March 21, 2023
The Review asked GAA president Doug Dibbert ’70, who is retiring, to choose one “Yours...Read More
Feb. 1, 2023
Carolina alumni and friends should remain proud of Carolina’s achievements, resolute about our challenges, saddened...Read More
Quoting former N.C. Gov. Terry Sanford ’39, then-UNC Chancellor James Moeser announced the creation of the Carolina Covenant in 2004. Today, the Covenant remains Carolina’s signature program evidencing our continuing commitment to access and affordability. More than 4,600 bright, hard-working students from low-income families have been Covenant Scholars. Each earned admission to Carolina before Shirley Ort, associate provost and director of UNC’s Office of Scholarships and Student Aid and conceiver of the Covenant, and her colleagues determined they were eligible to become Covenant Scholars.
While the Covenant is well-known for ensuring that scholars can graduate debt-free, it is more than a no-loan package of grants and scholarships to accompany work-study. Covenant Scholars have access to faculty and staff mentors, special workshops, social events and a dedicated staff at the Student Aid Office to help scholars make the most of their UNC experience. The Carolina Covenant has inspired 80 institutions to launch similar programs.
Marquis Peacock ’13 grew up in Goldsboro, and he didn’t think his family could afford for him to attend any college. However, he qualified for the Covenant and enrolled at Carolina. Initially, he thought he’d major in exercise and sports medicine, but a “fascinating” first-semester course in religious studies prompted him to switch his major. He earned a competitive study abroad scholarship to study in Singapore and India, where he witnessed the contrast between richness and poverty. He became interested in medicine as a way to bridge the divides he saw. Working hard and graduating a semester early, he entered UNC’s School of Medicine this fall.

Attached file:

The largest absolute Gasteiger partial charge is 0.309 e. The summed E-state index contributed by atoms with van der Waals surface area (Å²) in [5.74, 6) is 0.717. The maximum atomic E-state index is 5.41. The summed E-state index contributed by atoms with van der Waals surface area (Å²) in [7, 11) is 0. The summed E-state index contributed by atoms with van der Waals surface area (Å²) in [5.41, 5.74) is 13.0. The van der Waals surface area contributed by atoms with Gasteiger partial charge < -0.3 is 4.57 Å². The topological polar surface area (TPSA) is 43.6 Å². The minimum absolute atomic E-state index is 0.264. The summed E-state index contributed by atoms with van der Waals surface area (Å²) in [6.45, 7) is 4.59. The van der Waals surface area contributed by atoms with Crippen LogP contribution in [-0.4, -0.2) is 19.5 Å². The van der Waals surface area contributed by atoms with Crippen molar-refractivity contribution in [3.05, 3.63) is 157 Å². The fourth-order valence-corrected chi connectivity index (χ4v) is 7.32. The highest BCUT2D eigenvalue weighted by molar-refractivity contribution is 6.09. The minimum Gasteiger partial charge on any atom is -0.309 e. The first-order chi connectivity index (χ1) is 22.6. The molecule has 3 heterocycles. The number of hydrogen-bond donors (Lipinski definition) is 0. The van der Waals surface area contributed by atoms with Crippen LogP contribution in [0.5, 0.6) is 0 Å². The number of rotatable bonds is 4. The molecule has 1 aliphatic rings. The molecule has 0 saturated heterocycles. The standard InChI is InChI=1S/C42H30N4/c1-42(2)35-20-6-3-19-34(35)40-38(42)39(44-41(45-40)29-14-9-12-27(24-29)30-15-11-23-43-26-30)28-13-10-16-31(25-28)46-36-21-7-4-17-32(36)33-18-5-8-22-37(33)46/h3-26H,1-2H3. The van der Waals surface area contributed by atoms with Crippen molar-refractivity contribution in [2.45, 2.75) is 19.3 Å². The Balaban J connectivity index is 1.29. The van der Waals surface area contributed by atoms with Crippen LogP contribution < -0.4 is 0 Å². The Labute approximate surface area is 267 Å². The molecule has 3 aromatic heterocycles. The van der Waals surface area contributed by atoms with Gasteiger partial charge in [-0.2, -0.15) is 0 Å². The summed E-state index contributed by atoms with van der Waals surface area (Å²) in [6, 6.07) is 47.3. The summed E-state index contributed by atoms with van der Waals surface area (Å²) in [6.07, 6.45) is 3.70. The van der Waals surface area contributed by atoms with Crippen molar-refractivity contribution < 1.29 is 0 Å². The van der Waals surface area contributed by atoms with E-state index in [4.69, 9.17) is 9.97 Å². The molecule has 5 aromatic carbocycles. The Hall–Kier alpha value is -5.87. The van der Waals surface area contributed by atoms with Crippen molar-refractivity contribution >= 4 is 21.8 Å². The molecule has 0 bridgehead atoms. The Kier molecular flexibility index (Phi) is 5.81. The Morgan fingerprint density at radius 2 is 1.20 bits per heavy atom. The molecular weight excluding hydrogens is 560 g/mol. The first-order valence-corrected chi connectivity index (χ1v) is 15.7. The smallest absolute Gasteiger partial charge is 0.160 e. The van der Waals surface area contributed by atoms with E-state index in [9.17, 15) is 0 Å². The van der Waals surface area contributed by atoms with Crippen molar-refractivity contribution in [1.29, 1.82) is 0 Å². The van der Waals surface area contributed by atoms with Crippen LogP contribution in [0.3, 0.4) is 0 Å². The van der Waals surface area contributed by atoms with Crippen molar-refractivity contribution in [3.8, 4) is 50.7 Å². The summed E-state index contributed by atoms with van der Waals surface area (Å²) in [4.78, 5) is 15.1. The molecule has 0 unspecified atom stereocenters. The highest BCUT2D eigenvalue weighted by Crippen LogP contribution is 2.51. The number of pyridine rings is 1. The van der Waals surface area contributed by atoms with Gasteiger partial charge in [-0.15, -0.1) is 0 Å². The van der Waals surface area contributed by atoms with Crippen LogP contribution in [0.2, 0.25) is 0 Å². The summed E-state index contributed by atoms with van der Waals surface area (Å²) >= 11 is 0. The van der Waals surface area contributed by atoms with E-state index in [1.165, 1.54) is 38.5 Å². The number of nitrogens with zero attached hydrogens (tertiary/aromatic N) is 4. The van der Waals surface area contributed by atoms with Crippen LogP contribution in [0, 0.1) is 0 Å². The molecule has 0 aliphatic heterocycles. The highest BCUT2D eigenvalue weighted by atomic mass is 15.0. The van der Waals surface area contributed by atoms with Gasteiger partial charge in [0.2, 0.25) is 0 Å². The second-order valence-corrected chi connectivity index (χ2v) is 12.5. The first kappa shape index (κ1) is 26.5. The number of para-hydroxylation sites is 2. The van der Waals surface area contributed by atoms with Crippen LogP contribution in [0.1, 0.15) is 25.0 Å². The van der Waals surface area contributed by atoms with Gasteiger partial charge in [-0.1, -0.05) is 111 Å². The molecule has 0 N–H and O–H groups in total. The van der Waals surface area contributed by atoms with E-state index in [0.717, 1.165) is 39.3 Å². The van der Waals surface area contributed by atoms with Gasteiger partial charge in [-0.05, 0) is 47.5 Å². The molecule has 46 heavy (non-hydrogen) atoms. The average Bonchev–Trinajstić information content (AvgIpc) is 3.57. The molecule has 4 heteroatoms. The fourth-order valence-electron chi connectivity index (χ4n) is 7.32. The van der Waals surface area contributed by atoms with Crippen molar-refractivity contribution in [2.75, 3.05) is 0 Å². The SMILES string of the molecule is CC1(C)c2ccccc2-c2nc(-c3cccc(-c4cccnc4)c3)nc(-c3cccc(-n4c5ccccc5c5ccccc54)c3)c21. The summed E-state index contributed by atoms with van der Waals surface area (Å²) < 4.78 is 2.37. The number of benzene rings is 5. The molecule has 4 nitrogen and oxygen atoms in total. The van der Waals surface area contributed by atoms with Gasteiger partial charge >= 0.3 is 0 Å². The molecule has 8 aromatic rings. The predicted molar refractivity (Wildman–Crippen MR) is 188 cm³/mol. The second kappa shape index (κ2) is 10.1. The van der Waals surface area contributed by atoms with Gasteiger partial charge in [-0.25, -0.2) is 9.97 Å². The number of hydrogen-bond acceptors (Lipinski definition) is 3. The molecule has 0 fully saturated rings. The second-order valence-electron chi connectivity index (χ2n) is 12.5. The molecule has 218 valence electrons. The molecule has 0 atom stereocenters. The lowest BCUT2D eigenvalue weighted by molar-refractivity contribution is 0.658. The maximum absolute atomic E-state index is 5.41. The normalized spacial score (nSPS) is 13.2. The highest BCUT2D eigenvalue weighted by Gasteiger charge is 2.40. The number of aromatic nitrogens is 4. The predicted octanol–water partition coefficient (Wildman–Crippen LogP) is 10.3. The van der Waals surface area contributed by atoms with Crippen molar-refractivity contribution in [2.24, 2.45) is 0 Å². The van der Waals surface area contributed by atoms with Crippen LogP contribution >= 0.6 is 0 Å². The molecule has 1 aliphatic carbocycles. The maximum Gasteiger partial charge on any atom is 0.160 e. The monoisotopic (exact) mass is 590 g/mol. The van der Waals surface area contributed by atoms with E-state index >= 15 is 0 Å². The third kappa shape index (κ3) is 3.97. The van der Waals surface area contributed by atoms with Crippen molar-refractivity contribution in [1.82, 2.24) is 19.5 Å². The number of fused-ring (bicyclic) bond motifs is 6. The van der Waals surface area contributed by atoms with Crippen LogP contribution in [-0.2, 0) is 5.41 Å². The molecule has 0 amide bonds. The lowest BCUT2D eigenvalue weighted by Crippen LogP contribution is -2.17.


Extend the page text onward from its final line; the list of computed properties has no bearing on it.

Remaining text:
As the accompanying chart confirms, his story is not unique. Covenant Scholars, through their hard work, have been remarkably successful.
Writing in the Alumni Review in February 1932, then-Dean of Students Francis F. Bradshaw urged the establishment of an Emergency Student Loan Fund, noting that without it “over five hundred worthwhile students in The University of North Carolina will be forced out of school back upon ‘bankrupt homes and jobless towns.’ ” Bradshaw reminded readers that such a loan fund was similar to the Deems Fund established in 1879 that made loans to 1,835 individuals, including 36 ministers, 208 lawyers, 280 teachers, 33 journalists, 113 doctors, 23 bankers, 17 manufacturers, 20 chemists and 47 engineers.
Carolina continues to admit undergraduates without regard to their ability to pay, and it meets 100 percent of the demonstrated need of admitted students who qualify for aid. Median family income of those receiving need-based financial aid is roughly $60,000. Of last year’s first-year students, 13 percent were Covenant Scholars and another 30 percent qualified for need-based financial aid. In real dollars, student debt per graduating Carolina undergraduate who borrowed has remained the same for 15 years at an average of $17,000.
Carolina has a long, proud history of reaching out to and supporting bright, hard-working young students whose families’ financial circumstances make Carolina appear beyond their means.
Yours at Carolina,
Douglas S. Dibbert ’70